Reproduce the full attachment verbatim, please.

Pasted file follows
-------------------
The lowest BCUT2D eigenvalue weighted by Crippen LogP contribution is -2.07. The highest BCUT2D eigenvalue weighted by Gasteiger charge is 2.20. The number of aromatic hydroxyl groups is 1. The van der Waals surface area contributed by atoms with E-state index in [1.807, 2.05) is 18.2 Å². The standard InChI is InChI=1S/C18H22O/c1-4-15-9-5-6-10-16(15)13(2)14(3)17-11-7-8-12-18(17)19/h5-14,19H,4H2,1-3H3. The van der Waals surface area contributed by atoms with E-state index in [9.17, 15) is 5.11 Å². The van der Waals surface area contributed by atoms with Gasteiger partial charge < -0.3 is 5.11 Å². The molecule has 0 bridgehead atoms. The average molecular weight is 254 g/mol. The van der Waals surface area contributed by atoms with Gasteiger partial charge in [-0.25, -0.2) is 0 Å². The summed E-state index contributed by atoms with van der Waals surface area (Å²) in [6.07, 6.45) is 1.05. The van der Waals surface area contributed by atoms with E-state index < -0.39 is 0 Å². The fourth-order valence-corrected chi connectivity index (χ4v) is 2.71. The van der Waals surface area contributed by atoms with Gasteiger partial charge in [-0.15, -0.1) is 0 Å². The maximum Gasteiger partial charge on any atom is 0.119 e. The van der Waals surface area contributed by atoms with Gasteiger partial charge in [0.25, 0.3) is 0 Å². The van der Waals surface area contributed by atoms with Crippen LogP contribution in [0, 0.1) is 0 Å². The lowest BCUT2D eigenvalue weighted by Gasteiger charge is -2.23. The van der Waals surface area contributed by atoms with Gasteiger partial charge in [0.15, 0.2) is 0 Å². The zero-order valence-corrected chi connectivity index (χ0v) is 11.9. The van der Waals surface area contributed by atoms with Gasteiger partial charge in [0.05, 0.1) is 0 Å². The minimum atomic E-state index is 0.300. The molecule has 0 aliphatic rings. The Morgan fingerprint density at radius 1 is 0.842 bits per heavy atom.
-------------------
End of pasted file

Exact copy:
The lowest BCUT2D eigenvalue weighted by Crippen LogP contribution is -2.07. The highest BCUT2D eigenvalue weighted by Gasteiger charge is 2.20. The number of aromatic hydroxyl groups is 1. The van der Waals surface area contributed by atoms with E-state index in [1.807, 2.05) is 18.2 Å². The standard InChI is InChI=1S/C18H22O/c1-4-15-9-5-6-10-16(15)13(2)14(3)17-11-7-8-12-18(17)19/h5-14,19H,4H2,1-3H3. The van der Waals surface area contributed by atoms with E-state index in [9.17, 15) is 5.11 Å². The van der Waals surface area contributed by atoms with Gasteiger partial charge < -0.3 is 5.11 Å². The molecule has 0 bridgehead atoms. The average molecular weight is 254 g/mol. The van der Waals surface area contributed by atoms with Gasteiger partial charge in [-0.25, -0.2) is 0 Å². The summed E-state index contributed by atoms with van der Waals surface area (Å²) in [6.07, 6.45) is 1.05. The van der Waals surface area contributed by atoms with E-state index < -0.39 is 0 Å². The fourth-order valence-corrected chi connectivity index (χ4v) is 2.71. The van der Waals surface area contributed by atoms with Gasteiger partial charge in [-0.15, -0.1) is 0 Å². The maximum Gasteiger partial charge on any atom is 0.119 e. The van der Waals surface area contributed by atoms with Gasteiger partial charge in [0.25, 0.3) is 0 Å². The van der Waals surface area contributed by atoms with Crippen LogP contribution in [0, 0.1) is 0 Å². The lowest BCUT2D eigenvalue weighted by Gasteiger charge is -2.23. The van der Waals surface area contributed by atoms with Gasteiger partial charge in [0.15, 0.2) is 0 Å². The zero-order valence-corrected chi connectivity index (χ0v) is 11.9. The van der Waals surface area contributed by atoms with Gasteiger partial charge in [0.05, 0.1) is 0 Å². The minimum atomic E-state index is 0.300. The molecule has 0 aliphatic rings. The Morgan fingerprint density at radius 1 is 0.842 bits per heavy atom.